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Old 26-02-2008, 01:34 PM posted to alt.food.wine
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Default TN: Loire Cab Franc

Last night Betsy combined two Judy Rodgers recipes, the roast chicken
with bread salad, and a recipe for chicken salad with arugula, olives,
and yellow pepper. The suggested wine for the latter was a 1999 Joguet
young vines Chinon*, I brought up a bottle of the 2004 Bernard Baudry
"Les Granges" Chinon. Served cool, straight from cellar. Bright
acidity, black raspberry fruit, light tannins, a little barnyard. As
it warms and gets air it fills out a bit, more black plum fruit, the
merde notes light and in background, a little note of green pepper.
I'm surprised when Betsy says she likes a lot, as she tends to hate
green pepper (in wine or otherwise), but she does- this is just a
hint, not an overpowering greenness. Nice welterweight, very food
friendly, tasty. B+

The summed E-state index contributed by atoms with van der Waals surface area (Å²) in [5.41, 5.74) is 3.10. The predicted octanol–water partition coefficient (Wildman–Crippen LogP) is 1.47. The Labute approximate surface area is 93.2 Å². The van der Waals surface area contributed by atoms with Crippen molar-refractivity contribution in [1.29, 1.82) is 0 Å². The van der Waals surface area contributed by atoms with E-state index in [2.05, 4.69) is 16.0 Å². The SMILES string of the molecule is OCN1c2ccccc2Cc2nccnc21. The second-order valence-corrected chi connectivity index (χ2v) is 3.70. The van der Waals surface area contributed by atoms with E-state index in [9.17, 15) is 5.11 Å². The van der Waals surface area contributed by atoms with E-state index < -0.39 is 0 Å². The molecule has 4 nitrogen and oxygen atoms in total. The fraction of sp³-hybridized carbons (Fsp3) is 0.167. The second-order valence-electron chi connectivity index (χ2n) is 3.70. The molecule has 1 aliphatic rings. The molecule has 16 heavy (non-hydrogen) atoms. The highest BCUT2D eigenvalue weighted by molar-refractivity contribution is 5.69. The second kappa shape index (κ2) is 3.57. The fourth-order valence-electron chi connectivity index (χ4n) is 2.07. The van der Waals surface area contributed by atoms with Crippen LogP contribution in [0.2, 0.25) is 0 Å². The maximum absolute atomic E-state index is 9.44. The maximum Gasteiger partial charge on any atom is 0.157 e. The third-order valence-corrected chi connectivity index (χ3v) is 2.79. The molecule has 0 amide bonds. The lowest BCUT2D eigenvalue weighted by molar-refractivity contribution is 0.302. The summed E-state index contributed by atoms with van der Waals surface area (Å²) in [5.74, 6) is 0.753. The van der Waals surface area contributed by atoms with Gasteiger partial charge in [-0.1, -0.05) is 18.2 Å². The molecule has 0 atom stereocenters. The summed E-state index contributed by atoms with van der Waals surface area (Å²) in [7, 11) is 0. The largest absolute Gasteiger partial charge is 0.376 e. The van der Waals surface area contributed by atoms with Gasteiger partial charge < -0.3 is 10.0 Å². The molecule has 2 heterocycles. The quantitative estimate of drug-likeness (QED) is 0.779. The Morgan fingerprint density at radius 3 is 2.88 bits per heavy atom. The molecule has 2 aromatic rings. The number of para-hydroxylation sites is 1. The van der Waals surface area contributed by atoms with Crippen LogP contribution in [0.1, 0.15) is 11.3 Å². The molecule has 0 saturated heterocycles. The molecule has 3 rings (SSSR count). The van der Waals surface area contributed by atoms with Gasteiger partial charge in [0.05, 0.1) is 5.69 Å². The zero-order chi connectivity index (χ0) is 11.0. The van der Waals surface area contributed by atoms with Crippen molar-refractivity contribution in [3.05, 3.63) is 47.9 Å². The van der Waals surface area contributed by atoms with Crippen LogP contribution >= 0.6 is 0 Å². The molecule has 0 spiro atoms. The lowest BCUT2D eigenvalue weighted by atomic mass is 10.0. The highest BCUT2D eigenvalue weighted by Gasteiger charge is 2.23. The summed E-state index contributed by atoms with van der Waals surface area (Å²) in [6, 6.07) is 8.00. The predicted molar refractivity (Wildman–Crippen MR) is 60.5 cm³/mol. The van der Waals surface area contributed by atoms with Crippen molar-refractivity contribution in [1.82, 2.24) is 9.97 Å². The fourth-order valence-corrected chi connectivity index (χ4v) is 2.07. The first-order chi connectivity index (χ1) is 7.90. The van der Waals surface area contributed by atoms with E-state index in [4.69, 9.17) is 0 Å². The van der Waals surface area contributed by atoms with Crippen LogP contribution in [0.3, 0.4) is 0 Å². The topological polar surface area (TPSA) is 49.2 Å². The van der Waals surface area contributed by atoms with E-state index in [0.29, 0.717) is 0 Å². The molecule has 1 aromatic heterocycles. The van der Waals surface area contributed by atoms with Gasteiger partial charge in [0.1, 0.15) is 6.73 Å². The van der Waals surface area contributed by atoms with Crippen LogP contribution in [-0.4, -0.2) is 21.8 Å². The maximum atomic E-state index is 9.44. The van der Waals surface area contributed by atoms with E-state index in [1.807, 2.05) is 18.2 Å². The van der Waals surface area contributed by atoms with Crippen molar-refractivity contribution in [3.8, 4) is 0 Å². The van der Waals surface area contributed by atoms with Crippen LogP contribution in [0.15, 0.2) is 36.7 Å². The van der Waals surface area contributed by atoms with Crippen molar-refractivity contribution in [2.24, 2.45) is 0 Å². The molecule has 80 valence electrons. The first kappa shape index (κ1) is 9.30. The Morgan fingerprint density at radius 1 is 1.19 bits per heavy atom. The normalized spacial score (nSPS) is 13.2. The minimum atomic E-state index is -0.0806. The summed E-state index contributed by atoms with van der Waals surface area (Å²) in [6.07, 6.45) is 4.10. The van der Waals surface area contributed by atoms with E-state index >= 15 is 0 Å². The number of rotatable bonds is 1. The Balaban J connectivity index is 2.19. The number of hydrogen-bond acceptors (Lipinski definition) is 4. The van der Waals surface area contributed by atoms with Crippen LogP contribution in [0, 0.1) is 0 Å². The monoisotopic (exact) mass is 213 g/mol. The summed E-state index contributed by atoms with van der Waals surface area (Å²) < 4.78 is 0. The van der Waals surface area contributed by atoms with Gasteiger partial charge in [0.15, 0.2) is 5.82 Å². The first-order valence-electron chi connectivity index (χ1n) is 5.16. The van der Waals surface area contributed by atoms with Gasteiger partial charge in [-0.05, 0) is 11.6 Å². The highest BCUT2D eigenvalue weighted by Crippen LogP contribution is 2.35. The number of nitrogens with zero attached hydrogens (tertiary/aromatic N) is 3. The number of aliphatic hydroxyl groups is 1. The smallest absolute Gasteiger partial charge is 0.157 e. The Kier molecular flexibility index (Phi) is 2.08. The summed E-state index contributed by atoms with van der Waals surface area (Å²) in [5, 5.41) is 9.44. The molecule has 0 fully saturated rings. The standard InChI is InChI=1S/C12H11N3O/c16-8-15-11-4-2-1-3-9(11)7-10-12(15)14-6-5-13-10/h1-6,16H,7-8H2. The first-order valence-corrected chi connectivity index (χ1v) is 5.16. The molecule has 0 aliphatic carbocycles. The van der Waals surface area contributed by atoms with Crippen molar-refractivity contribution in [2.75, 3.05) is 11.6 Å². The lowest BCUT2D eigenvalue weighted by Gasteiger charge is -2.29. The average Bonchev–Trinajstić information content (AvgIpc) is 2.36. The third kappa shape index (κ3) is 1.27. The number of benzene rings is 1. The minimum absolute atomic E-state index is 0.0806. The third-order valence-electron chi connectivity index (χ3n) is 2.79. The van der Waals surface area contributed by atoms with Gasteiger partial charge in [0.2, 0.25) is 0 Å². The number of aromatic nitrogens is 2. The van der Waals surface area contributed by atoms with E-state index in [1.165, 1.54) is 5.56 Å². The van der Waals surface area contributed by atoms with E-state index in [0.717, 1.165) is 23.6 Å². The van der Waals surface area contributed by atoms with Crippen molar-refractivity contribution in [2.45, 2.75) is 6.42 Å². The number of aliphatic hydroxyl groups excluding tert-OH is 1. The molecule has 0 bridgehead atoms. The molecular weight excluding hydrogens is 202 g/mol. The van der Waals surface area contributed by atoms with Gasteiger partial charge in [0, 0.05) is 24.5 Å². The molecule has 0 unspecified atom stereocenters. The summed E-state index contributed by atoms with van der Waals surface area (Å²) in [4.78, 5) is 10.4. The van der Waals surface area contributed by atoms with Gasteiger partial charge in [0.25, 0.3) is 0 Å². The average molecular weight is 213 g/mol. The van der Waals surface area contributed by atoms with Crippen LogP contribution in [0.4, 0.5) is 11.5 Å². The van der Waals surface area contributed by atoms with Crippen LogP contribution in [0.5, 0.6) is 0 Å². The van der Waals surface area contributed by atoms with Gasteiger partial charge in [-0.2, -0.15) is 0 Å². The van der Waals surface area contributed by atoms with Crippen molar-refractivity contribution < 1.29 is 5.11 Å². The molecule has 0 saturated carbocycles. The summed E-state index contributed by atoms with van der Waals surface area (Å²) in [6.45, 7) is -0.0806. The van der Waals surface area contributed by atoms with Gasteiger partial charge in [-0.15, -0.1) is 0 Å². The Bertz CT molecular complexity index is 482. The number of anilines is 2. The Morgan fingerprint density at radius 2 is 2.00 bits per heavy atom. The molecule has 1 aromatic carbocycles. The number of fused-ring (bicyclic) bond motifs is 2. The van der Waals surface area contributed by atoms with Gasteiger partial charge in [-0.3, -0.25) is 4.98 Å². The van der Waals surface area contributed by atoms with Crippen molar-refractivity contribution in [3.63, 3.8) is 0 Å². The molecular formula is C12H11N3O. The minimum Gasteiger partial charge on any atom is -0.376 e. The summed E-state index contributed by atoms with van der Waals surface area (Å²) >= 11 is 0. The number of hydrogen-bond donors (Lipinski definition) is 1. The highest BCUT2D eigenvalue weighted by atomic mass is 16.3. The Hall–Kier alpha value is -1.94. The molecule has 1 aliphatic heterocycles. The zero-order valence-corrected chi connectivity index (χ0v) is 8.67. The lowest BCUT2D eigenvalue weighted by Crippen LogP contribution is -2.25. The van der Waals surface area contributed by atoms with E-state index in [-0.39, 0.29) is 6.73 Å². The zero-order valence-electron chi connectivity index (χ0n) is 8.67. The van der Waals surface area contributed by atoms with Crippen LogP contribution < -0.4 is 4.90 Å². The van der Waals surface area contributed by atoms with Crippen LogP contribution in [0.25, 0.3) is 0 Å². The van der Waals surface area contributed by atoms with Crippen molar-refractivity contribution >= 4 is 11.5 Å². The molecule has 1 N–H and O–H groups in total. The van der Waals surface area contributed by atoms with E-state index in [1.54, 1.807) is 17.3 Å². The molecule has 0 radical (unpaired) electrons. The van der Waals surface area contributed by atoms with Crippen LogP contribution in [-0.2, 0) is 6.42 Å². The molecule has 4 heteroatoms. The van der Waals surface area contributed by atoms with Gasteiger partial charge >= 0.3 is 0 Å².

*so, wine suggestions in cookbooks. On the one hand, you have the
books that give a recipe and then say "merlot." Which encompasses a
whole slew of styles, to the point of being pointless. Then you have
the Zuni Cafe cookbook, where they list things like 1999 Charles
Joquet Jeunes Vignes Chinon (I assume this is what sommelier suggests
at restaurant). But how much help is that? A specific wine, produced
in small quantities, rather hard to find on release. And now that
cookbook is 5 years old, certainly won't find that vintage lying
around. Most of us geeks can extrapolate what they mean from a
specific example, but 99% of the cookbook readers I'm sure have no
clue what a Chinon is.

I'll give my "this is how it should be done" award to Ming Tsai's Blue
Ginger cookbook. He gives specific descriptors of the type of wine he
things works, and then a couple of examples:
Sparkling Chenin from Loire Valley (Foreau or Huet Petillant Brut)
Big rich oaky Merlot (Pride Mountain Merlot, Ch. Monbousquet)
Spicy Cabernet Franc from Loire Valley (Charles Joquet Chinon or
Breton Bourgeuil)
etc (those are ones I just made up, don't have book with me, but you
get idea).
If someone knows nothing about wine, they can at least take the
general descriptor into a decent wine shop and come up with something.

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